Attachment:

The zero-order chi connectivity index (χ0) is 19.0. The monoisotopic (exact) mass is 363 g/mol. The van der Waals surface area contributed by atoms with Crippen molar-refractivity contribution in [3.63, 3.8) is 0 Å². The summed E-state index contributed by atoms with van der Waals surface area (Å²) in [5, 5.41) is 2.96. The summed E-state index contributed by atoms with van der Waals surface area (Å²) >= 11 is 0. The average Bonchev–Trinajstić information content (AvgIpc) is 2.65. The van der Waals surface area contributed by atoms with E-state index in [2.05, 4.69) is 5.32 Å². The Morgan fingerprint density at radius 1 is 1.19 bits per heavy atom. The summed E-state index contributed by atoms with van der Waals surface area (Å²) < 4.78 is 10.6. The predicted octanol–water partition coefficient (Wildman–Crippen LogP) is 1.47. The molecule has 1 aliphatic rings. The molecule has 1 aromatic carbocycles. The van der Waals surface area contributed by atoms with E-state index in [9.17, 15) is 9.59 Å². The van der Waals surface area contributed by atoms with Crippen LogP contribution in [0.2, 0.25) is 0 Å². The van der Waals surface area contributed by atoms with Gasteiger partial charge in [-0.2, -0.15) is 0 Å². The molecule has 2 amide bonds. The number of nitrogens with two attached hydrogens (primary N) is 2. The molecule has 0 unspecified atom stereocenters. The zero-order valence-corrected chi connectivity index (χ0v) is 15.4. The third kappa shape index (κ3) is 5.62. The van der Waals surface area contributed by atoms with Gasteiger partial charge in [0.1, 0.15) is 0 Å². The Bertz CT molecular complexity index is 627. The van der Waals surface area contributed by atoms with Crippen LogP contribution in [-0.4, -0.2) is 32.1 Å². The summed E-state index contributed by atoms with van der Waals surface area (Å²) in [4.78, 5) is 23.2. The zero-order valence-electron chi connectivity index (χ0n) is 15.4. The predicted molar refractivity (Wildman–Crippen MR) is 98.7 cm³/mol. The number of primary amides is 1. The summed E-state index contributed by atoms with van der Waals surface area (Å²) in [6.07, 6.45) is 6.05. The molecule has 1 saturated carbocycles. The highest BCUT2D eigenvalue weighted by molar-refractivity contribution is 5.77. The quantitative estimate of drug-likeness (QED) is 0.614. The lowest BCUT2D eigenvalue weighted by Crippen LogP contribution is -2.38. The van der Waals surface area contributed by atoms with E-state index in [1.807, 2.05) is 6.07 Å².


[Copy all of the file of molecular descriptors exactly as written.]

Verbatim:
The zero-order chi connectivity index (χ0) is 19.0. The monoisotopic (exact) mass is 363 g/mol. The van der Waals surface area contributed by atoms with Crippen molar-refractivity contribution in [3.63, 3.8) is 0 Å². The summed E-state index contributed by atoms with van der Waals surface area (Å²) in [5, 5.41) is 2.96. The summed E-state index contributed by atoms with van der Waals surface area (Å²) >= 11 is 0. The average Bonchev–Trinajstić information content (AvgIpc) is 2.65. The van der Waals surface area contributed by atoms with E-state index in [2.05, 4.69) is 5.32 Å². The Morgan fingerprint density at radius 1 is 1.19 bits per heavy atom. The summed E-state index contributed by atoms with van der Waals surface area (Å²) < 4.78 is 10.6. The predicted octanol–water partition coefficient (Wildman–Crippen LogP) is 1.47. The molecule has 1 aliphatic rings. The molecule has 1 aromatic carbocycles. The van der Waals surface area contributed by atoms with E-state index in [9.17, 15) is 9.59 Å². The van der Waals surface area contributed by atoms with Crippen LogP contribution in [0.2, 0.25) is 0 Å². The van der Waals surface area contributed by atoms with Gasteiger partial charge in [-0.2, -0.15) is 0 Å². The molecule has 2 amide bonds. The number of nitrogens with two attached hydrogens (primary N) is 2. The molecule has 0 unspecified atom stereocenters. The zero-order valence-corrected chi connectivity index (χ0v) is 15.4. The third kappa shape index (κ3) is 5.62. The van der Waals surface area contributed by atoms with Gasteiger partial charge in [0.1, 0.15) is 0 Å². The Bertz CT molecular complexity index is 627. The van der Waals surface area contributed by atoms with Crippen LogP contribution in [-0.4, -0.2) is 32.1 Å². The summed E-state index contributed by atoms with van der Waals surface area (Å²) in [4.78, 5) is 23.2. The zero-order valence-electron chi connectivity index (χ0n) is 15.4. The predicted molar refractivity (Wildman–Crippen MR) is 98.7 cm³/mol. The number of primary amides is 1. The summed E-state index contributed by atoms with van der Waals surface area (Å²) in [6.07, 6.45) is 6.05. The molecule has 1 saturated carbocycles. The highest BCUT2D eigenvalue weighted by molar-refractivity contribution is 5.77. The quantitative estimate of drug-likeness (QED) is 0.614. The lowest BCUT2D eigenvalue weighted by Crippen LogP contribution is -2.38. The van der Waals surface area contributed by atoms with E-state index in [1.807, 2.05) is 6.07 Å².